David Swanson (AfterDowningSt) noted Pelosi's latest bits of insanity including her despair that people would protest outside her mansion ("If they were poor and they were sleeping on my sidewalk, they would be arrested for loitering!" hissed our modern day Marie) and how people like her weren't "advocates. We are leaders." Rebecca noted in her post to Pelosi, "poor nancy. oh the horror! in her botox mansion with americans outside! she might have been so troubled by the sight that her frozen face almost registered emotion. the horror! 'they are advocates,' sputters the cowardly trash, 'we are leaders!' well where the hell are you leading the country, princess crap?" Peace Mom Cindy Sheehan notes (at CounterPunch) that Pelosi's attitude "is truly the problem with what was once a Representative Republic and now is a country run by 'elected' officials who believe that they, indvidually and collectively, are above any accountability and are not answerable to their constituents. Our public servants erroneously believe that they are leaders! . . . No, Ms. Pelosi, you are not a leader. You have proven time and again in what you laughably believe is a 'mistake' free run as Speaker of a Democratic House that you will do anything to protect an Imperial Presidency to the detriment of this Nation and the world, particularly the people of Iraq and Afghanistan. This Democratic Congress supported BushCo's disastrous and deadly surge; handed him over billions of their constituent's tax dollars to wage this murder; have by their silence and votes countenanced an invasion of another country; approved more restrictions on the rights of the citizenry to be protected against unreasonable search and seizure; Ms. Pelosi does not even know if 'torture' (which violates international law and the 8th Amendment in our Bill of Rights) is an impeachable offense; and worst of all the impeachment clauses were taken 'off the table' in an ongoing partnership with BushCo to make the office of the presidency a Congressionally protected crime conglomerate that is rapidly sending this Nation down a crap-hold of fascism."

Meanwhile the Dems in leadership are crying.
David M. Herszenhorn (New York Times) notes that there is "tension between Democratic lawmakers and their base" and provides the opportunity for Dems to once again blame the voters as opposed to taking a look at their own actions. The Republican base gets frustrated with their leadership all the time. And Republicans generally respond to that. They don't blame the base, they don't whine about the base, they don't publicly insult the base. But, taking the lead from Pelosi, Democrats in Congress have no problem hectoring and trashing the voters who put them in power. When you have to make non-stop excuses for your actions, then the problem is probably you and not the base. When you're so ineffectual that you continue to cite the minimum wage nonsense as your point of pride (blood money because Dems snuck it into an Iraq bill), you've got nothing to be proud of. Instead of whining at and blaming the base, Democrats in Congress need to grow up real damn quick and grasp that the 2008 elections that they feel are the end-all-be-all are not going to benefit from the repeated trashing of Democratic voters. Leadership needs to take some accountability and Pelosi especially needs to stop trashing Democratic voters publicly.

And for those who don't get how weak Congressional Dems have been, note
this from Amy Goodman and Juan Gonzalez' interview with the Boston Globe's Charlie Savage (Democracy Now!):

AMY GOODMAN: Talk about wiretapping, the controversy now, the frustration that people have with the Democrats, supposedly the opposition party, going along with the Republicans.

CHARLIE SAVAGE: Well, the background is that after 9/11, as we all know now, Bush gave the military the authority to wiretap phone calls without warrants, in defiance of a 1978 law that required warrants for that situation. And he used a very aggressive legal theory about the President's powers as commander-in-chief to bypass laws at his own discretion. Because that program was only legal if that theory were true, that meant that the fact that they did this set a precedent that says that theory is true, and future presidents will be able to cite that precedent when they want to evade any other law that restricts their own authority.
So now, going forward, one of the ways this agenda has been able to be so successfully implemented was that there was no resistance from Congress. At the very moment there was this stronger push coming out of the Vice President's office to expand the presidential power as an end to itself in any way possible, because of one-party rule for six years and because of the atmosphere of crisis after 9/11, there was no push back. And that's how the ball was moved so far down the field.
And one of the things that's been very interesting about the last year is now we have split control of government again, and so the question was, how is that going to change things? And what we've seen from the Protect America Act in August and the dynamic going forward is that even with split control of government, the dynamic is still there. Congress is just as it was for the first twenty or thirty years of the Cold War, when the original imperial presidency was growing under presidents of both parties, by the way. Congress is again unwilling to push back against the White House's assertion that it needs ever more authority, and checks and balances will result in bloodshed. And so, I think, going forward, that you can see that this dynamic is going to be with us. And, of course, two years from now, we may have one-party control of government again, the other party, but that will just sort of hurl us further down this path, I think.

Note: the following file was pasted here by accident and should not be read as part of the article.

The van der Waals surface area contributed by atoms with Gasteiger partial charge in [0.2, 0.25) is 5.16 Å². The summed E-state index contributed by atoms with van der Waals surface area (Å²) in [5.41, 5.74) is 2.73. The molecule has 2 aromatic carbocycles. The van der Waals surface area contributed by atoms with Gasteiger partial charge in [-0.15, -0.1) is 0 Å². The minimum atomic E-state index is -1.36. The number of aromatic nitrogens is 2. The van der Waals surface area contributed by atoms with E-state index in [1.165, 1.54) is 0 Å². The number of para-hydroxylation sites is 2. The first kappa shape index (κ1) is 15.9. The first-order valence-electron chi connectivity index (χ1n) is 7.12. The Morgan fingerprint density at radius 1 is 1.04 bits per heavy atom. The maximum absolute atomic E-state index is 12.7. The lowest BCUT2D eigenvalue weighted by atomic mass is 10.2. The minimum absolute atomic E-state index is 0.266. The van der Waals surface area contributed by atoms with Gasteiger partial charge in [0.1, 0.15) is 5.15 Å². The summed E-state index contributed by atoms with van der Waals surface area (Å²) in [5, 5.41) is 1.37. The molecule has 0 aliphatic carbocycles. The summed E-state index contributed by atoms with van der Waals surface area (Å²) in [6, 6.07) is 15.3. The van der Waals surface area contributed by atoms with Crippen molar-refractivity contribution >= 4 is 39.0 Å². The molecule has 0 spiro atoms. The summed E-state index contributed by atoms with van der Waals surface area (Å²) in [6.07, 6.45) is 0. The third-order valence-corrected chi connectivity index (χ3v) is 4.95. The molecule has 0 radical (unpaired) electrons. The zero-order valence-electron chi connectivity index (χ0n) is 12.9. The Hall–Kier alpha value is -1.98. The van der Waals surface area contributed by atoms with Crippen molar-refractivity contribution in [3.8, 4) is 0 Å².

JUAN GONZALEZ: And this issue of the President seeking to protect those in the corporate world who go along with his policies -- well, first of all, obviously, there was the retroactive immunity to the airline companies after 9/11 for their failure to act to provide a kind of security on their planes, giving them immunity from any possible lawsuits, and now this effort by the administration to try to provide retroactive immunity to the telecom companies that went along with his surveillance program.

CHARLIE SAVAGE: Well, and what this is, is because Congress has demonstrated that it's really not going to do anything about the basic fact that the President asserted he could bypass a law and then he acted on that assertion, and, you know, that established he can do that, or whoever else is president at any given moment from now on can do that, that the one sort of last place where critics of this sort of extraordinary development could still have some traction was the lawsuit against the companies, which had also evidently broken privacy laws by going along with this. So, by seeking retroactive immunity, it's sort of the last place closing off the possibility of accountability.

Meanwhile the
Illinois Green Party holds a fall membership meeting Crystal Lake, IL October 13th and 14th at the McHenry County College.

Candidates in attendance will hold a press conference Saturday from 1 to 2 pm at McHenry County College and they include:Kent Mesplay (Presidential)Jerome Pohlen (U.S. Congress, 3rd District)Moe Shanfield (U.S. Congress, 9th District)Dave Kalbfleisch (U.S. Congress, 10th District)Rodger Jennings ( U.S. Congress, 12th District)Steve Alesch (U.S. Congress, 13th District)Tony Cox (State Representative, 9th District)Kevin O'Connor (State Representative, 41st District)Sandy Lezon (State Representative, 50th District) Charlie Howe (State Representative, 115th District) James Geocaris (McHenry County Board, 3rd District)

On PBS this weekend, Friday October 12th in most markets,
NOW with David Brancaccio will air a one hour program, "Child Brides: Stolen Lives" documenting "the heartbreaking global phenomenon of forced child marriage, and the hope behind breaking the cycle of poverty and despair it causes." They've created an e-Card you can send to friends and family or to yourself to provide a heads up to the broadcast (and there is no cost to send the e-Card). Maria Hinojosa will report from Niger, Guatemala, India, etc.